if T_{D_N−1}+T_{S}≥2*T_{PWM_NOM }then the system evolves to a step 113.
Various conditions possibly underlying the steps 110 to 114 are portrayed in

 C_{D_N−1}=0 and C_{D_N−1_RES}>0;
 C_{D_N−1}=0 and C_{D_N−1}=0.
In the step 112, a prediction of C_{D_N }is made based on T_{D_N_PRE}=T_{S}+T_{D_N−1}−T_{PWM_NOM }and with C_{D_N_PRE_RES}=T_{D_N_PRE_RES}=0 (see
Again T_{D_N_PRE }corresponds to C_{D_N_PRE}, expressed as time, while C_{D_N_PRE_RES}, T_{D_N_PRE_RES }are the residues in terms of clock cycles and time, which in this case are zero (
In the case C_{D_N−1}=0, the system is updated according to the condition C_{D_N−1}=−C_{D_N−1_RES }so that T_{D_N_PRE}=T_{S}−T_{D_N−1_RES}−T_{PWM }(see
Alternatively, in the step 113, a prediction of C_{D_N }is made based on C_{D_N_PRE}=0 and T_{D_N_PRE_RES}=T_{PWM_NOM }−T_{D_N−1 }(see
In the step 114, if C_{D_N_PRE}=0, then f_{sys_mod_N_PRE}=f_{sys_mod_x_N_PRE }=f_{sys_mod_x+1_N_PRE}=f_{sys_mod_x−1_N−1}, that is no modulation step change has occurred during the period N; C_{N_PRE}=T_{PWM_NOM}* f_{sys_mod_x_N_PRE }and C_{D_N_PRE_RES}=C_{N_PRE}−C_{D_N−1 }
In case of C_{D_N−1}=0 and C_{D_N}=0 , C_{D_N−1}=C_{D_N−1_RES }so T_{D_N_PRE_RES}=T_{PWM_NOM}+T_{D_N−1_RES }and in the next period the value can be correctly predicted as T_{D_N+1_PRE}=T_{S}+T_{D_N}−T_{PWM_NOM}=T_{S}−T_{D_N_PRE_RES}−T_{PWM_NOM}=T_{S}−(T_{PWM_NOM }+T_{D_N−1_RES})−T_{PWM_NOM}=T_{S}−T_{D_N−1_RES}−2*T_{PWM_NOM }(see
Again, the suffix_{ _PRE }indicates predicted values and the suffix_{ _RES }indicates residues, as defined previously, with C and T indicating entities expressed as clock cycles and times, respectively.
In a step 115 (C_{D_N_PRE}=0)—with a concept which may be easily generalized in case of centeraligned PWM—values C_{DUTY_F_W_N}(corresponding to T_{DUTY_F_W_N}) equal to DC_{W_N}*C_{N_PRE }and C_{ADC_CONV_K_N}=T_{ADC_CONV_K_N}*f_{sys_mod_N_PRE }may be calculated where DC is the duty cycle in percentage to be set, W is the index of the PWM signals and K is the index of the ADC conversions.
Here, the suffix F is used to designate the falling edge in the PWM duty cycle: for instance C_{DUTY_F_W_N }is the point, expressed as clock pulses/cycles at which a certain PWM control signal will go “low” (that is have a falling edge F) during a period N, while DC denotes the duty cycle as a percentage.
The designations “index of the PWM signals W” e “index of the ADC signals K” will generally refer to the windings W1, W2, W3 of the motor M and the associated ADC conversions.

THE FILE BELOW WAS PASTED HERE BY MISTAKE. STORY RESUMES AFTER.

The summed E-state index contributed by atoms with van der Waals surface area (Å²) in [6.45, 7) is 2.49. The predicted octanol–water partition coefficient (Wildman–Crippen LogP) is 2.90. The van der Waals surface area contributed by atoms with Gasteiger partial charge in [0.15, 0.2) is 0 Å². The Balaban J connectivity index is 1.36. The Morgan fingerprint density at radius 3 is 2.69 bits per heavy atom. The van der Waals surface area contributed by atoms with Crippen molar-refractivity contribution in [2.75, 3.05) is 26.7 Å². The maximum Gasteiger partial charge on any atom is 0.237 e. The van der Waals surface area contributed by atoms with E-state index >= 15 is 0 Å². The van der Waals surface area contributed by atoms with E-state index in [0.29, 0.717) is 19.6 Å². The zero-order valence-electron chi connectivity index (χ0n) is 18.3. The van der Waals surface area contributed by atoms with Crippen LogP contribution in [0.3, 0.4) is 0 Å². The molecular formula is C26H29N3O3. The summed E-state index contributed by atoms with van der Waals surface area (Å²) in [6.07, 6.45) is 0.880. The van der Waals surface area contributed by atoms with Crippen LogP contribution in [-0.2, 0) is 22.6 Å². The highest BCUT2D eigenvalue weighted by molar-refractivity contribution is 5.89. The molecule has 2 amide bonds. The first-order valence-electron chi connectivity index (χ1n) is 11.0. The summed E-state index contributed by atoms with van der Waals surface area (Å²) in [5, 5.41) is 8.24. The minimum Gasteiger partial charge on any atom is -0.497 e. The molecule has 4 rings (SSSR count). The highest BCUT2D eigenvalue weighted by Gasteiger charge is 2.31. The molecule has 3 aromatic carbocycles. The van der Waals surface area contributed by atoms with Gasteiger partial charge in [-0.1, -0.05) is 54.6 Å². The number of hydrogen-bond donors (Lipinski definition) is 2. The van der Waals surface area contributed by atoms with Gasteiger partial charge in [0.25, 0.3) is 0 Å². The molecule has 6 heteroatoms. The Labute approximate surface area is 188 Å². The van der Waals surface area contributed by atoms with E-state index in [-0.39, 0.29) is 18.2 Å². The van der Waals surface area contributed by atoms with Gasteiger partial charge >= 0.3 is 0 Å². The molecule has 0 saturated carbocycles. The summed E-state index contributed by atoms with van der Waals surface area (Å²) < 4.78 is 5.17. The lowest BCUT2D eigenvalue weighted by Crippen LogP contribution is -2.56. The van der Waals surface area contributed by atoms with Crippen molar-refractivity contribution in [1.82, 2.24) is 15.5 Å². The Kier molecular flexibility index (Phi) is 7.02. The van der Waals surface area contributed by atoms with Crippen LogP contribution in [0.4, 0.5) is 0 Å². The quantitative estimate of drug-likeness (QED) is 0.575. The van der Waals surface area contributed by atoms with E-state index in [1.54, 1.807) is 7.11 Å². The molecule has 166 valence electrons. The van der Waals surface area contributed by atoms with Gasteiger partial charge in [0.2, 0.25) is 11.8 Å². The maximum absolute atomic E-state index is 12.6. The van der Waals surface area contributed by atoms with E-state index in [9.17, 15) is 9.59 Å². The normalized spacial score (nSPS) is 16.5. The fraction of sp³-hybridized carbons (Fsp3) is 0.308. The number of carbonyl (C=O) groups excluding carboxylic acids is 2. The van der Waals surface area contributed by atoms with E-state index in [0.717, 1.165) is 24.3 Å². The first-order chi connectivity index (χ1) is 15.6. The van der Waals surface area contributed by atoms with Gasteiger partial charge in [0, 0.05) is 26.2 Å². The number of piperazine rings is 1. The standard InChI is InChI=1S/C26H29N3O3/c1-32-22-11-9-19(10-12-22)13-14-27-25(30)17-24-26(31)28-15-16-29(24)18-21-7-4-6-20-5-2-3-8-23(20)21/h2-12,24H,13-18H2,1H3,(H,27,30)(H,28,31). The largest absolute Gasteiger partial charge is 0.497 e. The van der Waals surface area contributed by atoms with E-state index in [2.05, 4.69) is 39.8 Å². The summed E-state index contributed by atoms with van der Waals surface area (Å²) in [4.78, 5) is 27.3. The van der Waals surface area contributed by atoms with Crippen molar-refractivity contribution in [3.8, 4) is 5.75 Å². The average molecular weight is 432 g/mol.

In one or more embodiments, these may amount to two signals for each of the three windings so that W will generally take integer values from 0 to 5.
T_{ADC }denotes the instant in time at which a certain ADC conversion may be started. The same remarks made for the index W apply to the index K, save that the acquisition number may depend on the specific application considered.
In a step 116 (C_{D_N_PRE}>0) a number of entities are defined/calculated, namely:
f_{sys_mod_x_N_PRE}=f_{sys_mod_x+1 _N−1 }
f_{sys_mod_x+1_N_PRE}=f_{sys_mod_x+2 _N−1 }
C_{D_N_PRE}=T_{D_N_PRE}*f_{sys_mod_x_N_PRE }
f_{sys_mod_N_PRE}=(C_{D_N_PRE}+f_{sys_mod_x+1_N_PRE}*(T_{PWM_NOM}−T_{D_N_PRE}))/T_{PWM_NOM }
C_{N_PRE}=f_{sys_mod_N_PRE}*T_{PWM_NOM }
In a step 117 (C_{D_N_PRE}>0) a check is made as to whether T_{DUTY_F_W_N}<T_{D_N_PRE }(where T_{DUTY_F_W_N}=DC_{N}*T_{PWM_NOM}).
If the check yields a positive outcome, then the system evolves to a step 118. In the negative, the system evolves to a step 119.
In the step 118 C_{DUTY_F_W_N}=(T_{DUTY_F_W_N}/T_{D_N_PRE})*C_{D_N_PRE }(which corresponds to the situation portrayed in
In the step 119 C_{DUTY_F_W_N}=C_{D_N_PRE}+(T_{DUTY_F_W_N}−T_{D_N}_{_}_{PRE}) *f_{sys_mod_x+1_N_PRE }(which corresponds to the situation portrayed in
The block 120 indicates an exit step after which the procedure just described may be repeated iteratively for a subsequent PWM period.
One or more embodiments as exemplified herein thus relate to a method of controlling an electric motor M by means of at least one pulsewidth modulated control signal (e.g., PWM, ADC—see

 providing a frequency unmodulated clock signal 10 having a fixed pulse period T_{PWM_NOM }indicative of the period of the pulsewidth modulated control signals PWM, ADC; and
 setting the count values C_{DUTY_F_W_N }and C_{ADC_CONV_K_N }as a function of, e.g., predicted count value C_{N_PRE }and a predicted frequency value f_{sys_mod_N_PRE }for the frequencymodulated clock signal 20.